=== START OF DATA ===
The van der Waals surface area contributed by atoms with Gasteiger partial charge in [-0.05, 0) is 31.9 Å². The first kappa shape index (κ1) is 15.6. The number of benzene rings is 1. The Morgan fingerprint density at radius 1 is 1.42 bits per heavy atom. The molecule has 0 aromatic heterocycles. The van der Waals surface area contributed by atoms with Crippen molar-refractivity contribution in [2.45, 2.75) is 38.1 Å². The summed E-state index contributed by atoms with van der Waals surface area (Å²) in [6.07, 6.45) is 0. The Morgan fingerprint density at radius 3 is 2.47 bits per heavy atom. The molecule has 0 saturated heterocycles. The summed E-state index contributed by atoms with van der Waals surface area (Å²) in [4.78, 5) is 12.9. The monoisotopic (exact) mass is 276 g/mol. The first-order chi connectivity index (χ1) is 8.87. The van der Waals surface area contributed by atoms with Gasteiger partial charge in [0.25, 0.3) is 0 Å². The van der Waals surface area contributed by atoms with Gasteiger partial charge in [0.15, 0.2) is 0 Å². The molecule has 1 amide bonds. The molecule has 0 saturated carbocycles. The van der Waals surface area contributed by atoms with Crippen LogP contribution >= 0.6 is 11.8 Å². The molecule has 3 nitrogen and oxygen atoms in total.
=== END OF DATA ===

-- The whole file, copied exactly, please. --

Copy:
The van der Waals surface area contributed by atoms with Gasteiger partial charge in [-0.05, 0) is 31.9 Å². The first kappa shape index (κ1) is 15.6. The number of benzene rings is 1. The Morgan fingerprint density at radius 1 is 1.42 bits per heavy atom. The molecule has 0 aromatic heterocycles. The van der Waals surface area contributed by atoms with Crippen molar-refractivity contribution in [2.45, 2.75) is 38.1 Å². The summed E-state index contributed by atoms with van der Waals surface area (Å²) in [6.07, 6.45) is 0. The Morgan fingerprint density at radius 3 is 2.47 bits per heavy atom. The molecule has 0 saturated heterocycles. The summed E-state index contributed by atoms with van der Waals surface area (Å²) in [4.78, 5) is 12.9. The monoisotopic (exact) mass is 276 g/mol. The first-order chi connectivity index (χ1) is 8.87. The van der Waals surface area contributed by atoms with Gasteiger partial charge in [0.25, 0.3) is 0 Å². The van der Waals surface area contributed by atoms with Gasteiger partial charge in [0.15, 0.2) is 0 Å². The molecule has 1 amide bonds. The molecule has 0 saturated carbocycles. The van der Waals surface area contributed by atoms with Crippen LogP contribution >= 0.6 is 11.8 Å². The molecule has 3 nitrogen and oxygen atoms in total.